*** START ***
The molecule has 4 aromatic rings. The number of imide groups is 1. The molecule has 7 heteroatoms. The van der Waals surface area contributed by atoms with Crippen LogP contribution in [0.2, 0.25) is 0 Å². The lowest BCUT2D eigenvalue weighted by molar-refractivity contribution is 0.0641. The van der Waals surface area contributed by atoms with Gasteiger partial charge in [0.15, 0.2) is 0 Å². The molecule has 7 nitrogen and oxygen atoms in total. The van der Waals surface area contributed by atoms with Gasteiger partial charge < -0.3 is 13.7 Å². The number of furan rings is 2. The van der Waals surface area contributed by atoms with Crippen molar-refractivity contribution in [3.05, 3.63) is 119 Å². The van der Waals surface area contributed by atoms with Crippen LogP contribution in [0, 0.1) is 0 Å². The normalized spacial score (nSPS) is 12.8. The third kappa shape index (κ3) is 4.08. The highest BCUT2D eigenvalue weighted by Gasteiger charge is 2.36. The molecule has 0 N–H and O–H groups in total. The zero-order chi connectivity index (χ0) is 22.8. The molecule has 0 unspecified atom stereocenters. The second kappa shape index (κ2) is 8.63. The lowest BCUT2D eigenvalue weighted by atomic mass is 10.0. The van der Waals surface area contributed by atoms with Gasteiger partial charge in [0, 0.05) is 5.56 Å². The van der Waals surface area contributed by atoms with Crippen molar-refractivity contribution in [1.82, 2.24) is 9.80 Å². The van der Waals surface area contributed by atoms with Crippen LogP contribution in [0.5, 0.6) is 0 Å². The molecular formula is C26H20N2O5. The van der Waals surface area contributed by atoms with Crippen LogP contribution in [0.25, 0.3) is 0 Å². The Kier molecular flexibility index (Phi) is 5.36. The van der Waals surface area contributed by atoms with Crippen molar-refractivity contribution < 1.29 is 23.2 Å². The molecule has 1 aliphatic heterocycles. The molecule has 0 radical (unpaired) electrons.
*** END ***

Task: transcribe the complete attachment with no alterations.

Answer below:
The molecule has 4 aromatic rings. The number of imide groups is 1. The molecule has 7 heteroatoms. The van der Waals surface area contributed by atoms with Crippen LogP contribution in [0.2, 0.25) is 0 Å². The lowest BCUT2D eigenvalue weighted by molar-refractivity contribution is 0.0641. The van der Waals surface area contributed by atoms with Gasteiger partial charge in [0.15, 0.2) is 0 Å². The molecule has 7 nitrogen and oxygen atoms in total. The van der Waals surface area contributed by atoms with Gasteiger partial charge < -0.3 is 13.7 Å². The number of furan rings is 2. The van der Waals surface area contributed by atoms with Crippen molar-refractivity contribution in [3.05, 3.63) is 119 Å². The van der Waals surface area contributed by atoms with Crippen LogP contribution in [0, 0.1) is 0 Å². The normalized spacial score (nSPS) is 12.8. The third kappa shape index (κ3) is 4.08. The highest BCUT2D eigenvalue weighted by Gasteiger charge is 2.36. The molecule has 0 N–H and O–H groups in total. The zero-order chi connectivity index (χ0) is 22.8. The molecule has 0 unspecified atom stereocenters. The second kappa shape index (κ2) is 8.63. The lowest BCUT2D eigenvalue weighted by atomic mass is 10.0. The van der Waals surface area contributed by atoms with Gasteiger partial charge in [0, 0.05) is 5.56 Å². The van der Waals surface area contributed by atoms with Crippen molar-refractivity contribution in [1.82, 2.24) is 9.80 Å². The van der Waals surface area contributed by atoms with Crippen LogP contribution in [0.5, 0.6) is 0 Å². The molecular formula is C26H20N2O5. The van der Waals surface area contributed by atoms with Crippen LogP contribution in [0.25, 0.3) is 0 Å². The Kier molecular flexibility index (Phi) is 5.36. The van der Waals surface area contributed by atoms with Crippen molar-refractivity contribution < 1.29 is 23.2 Å². The molecule has 1 aliphatic heterocycles. The molecule has 0 radical (unpaired) electrons.